The court held 5-4 that workers who provide in-home care were not full-fledged public employees who could be forced to pay union dues.
Judge Richard Holwell, weighs in on the U.S. Supreme Court's ruling that employers can refuse to pay for contraception coverage for employees. Holwell says it's a 1st amendment issue that should have little impact on Obamacare. Judge Holwell also comments on the labor union fee decision.
The Supreme Court ruled that certain for-profit companies can claim a religious exemption to the contraceptive insurance mandate of Obamacare.
The U.S. Supreme Court ruled employers can refuse to pay for contraception coverage for employees. CNBC's Hampton Pearson reports the details.
In a 5 to 4 decision the U.S. Supreme Court has ruled home care workers cannot be forced to pay union fees. CNBC's Hampton Pearson reports the details.
The Supreme Court’s decision in Riley v. California is the most important privacy opinion in over 40 years, says Mitchell Epner.
CNBC's Hampton Pearson reports the U.S. Supreme Court has upheld the president's authority to make recess appointments while the Senate is not in session. However the high court ruled President Obama exceeded his authority in the 2012 NLRB appointments.
The Supreme Court ruled to cut back the power of the White House to temporarily fill senior government posts without Senate approval.
Discussing the future of broadcasting and if a business opportunity still exists for companies with Aereo's business model, with Gordon Smith, National Association of Broadcasters president and CEO, and Vincent Sadusky LIN Media president & CEO.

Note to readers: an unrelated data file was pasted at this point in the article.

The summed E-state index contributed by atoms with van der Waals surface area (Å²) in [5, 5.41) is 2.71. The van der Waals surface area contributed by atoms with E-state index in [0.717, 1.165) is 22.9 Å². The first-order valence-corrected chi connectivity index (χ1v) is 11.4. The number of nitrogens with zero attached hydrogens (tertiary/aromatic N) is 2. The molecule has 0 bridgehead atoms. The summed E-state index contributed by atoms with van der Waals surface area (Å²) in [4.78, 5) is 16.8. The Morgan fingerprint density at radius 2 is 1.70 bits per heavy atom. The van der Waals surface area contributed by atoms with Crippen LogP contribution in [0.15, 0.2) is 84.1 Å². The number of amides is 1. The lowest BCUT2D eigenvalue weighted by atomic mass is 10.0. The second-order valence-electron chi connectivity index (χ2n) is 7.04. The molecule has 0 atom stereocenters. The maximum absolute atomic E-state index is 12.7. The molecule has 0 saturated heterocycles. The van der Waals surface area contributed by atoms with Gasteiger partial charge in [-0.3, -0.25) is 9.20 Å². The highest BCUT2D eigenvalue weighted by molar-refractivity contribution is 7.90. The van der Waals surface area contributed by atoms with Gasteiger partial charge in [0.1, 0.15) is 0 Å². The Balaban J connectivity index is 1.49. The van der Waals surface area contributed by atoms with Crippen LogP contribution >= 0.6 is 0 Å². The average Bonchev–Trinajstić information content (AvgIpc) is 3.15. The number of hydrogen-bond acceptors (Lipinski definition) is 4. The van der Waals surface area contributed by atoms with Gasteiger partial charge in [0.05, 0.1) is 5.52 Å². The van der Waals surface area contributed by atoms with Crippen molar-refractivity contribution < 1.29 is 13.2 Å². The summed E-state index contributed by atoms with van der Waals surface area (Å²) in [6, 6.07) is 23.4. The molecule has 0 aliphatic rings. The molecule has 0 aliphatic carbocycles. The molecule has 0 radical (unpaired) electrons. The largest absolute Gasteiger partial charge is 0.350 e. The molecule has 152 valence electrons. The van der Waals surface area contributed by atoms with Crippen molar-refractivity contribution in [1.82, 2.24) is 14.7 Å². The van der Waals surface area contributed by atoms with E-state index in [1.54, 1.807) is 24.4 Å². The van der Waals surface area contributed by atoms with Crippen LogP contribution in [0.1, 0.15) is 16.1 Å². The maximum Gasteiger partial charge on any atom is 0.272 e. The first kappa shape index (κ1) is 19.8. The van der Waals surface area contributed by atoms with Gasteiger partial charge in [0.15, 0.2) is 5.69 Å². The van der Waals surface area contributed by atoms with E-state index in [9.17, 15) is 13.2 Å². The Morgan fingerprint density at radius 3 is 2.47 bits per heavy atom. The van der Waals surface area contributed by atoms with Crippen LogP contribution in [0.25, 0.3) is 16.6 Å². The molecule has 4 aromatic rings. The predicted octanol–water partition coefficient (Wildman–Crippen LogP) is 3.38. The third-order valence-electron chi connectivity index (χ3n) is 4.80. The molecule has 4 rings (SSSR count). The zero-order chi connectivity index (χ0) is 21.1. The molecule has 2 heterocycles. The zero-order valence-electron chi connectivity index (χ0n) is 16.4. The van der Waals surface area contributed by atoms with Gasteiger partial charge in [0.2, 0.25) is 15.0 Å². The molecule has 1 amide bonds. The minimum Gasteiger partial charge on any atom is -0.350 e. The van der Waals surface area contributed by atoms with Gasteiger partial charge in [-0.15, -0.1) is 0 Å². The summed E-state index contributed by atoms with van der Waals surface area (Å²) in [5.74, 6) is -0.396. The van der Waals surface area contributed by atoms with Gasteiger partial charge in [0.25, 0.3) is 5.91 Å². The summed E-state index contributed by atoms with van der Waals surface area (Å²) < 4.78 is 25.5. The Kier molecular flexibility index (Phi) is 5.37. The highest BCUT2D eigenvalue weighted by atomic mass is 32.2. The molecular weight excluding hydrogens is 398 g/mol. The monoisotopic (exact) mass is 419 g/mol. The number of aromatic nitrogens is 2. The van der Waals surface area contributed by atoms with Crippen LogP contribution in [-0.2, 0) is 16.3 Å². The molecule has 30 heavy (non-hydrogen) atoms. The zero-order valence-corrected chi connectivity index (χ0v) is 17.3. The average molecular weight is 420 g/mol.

The Supreme Court slammed the door on Internet company Aereo handing victory to the broadcast companies. CNBC's Hampton Pearson reports Justice Antonin Scalia says it's up to Congress to fix the "loophole" in copyright laws.
Discussing the legal impact of SCOTUS' ruling on Aereo, and what this means for broadcast distribution, with John Hane, Pillsbury partner.
The Supreme Court ruling against Aereo was a very "pro-consumer thing" and a "terrific victory" for content providers, CBS CEO Leslie Moonves said.
CBS CEO Leslie Moonves shares his view of the U.S. Supreme Court's Aereo ruling, saying "we're not against our content in the cloud as long as we're getting paid for it." Moonves discusses Aereo's business model.
The U.S. Supreme Court reversed a lower court decision and ruled 6-to-3 that the TV startup Aereo violated copyright law.
The U.S. Supreme Court ruled online TV service Aereo violates copyright law. The FMHR traders discuss the current trade on media companies.
Aereo CEO Chet Kanojia says today's SCOTUS ruling is a "massive setback for the American consumer." CNBC's Julia Boorstin has the details.
Rich Greenfield, BTIG media & technology analyst, shares his thoughts on the Supreme Court's ruling and explains why Aereo may not be completely finished.
CNBC's Hampton Pearson takes a close look at the details of the SCOTUS' Aereo ruling. Pearson says the Supreme Court did not buy Aereo's claim that it was worthy of copyright protection.
Police may not generally search the cellphones of people they arrest without getting search warrants, the Supreme Court ruled Wednesday.
In a surprisingly lopsided opinion, the Supreme Court has ruled police must get a search warrant before they rifle through the cell phone of people they arrest. NBC's Pete Williams also provides insight on the Aereo ruling.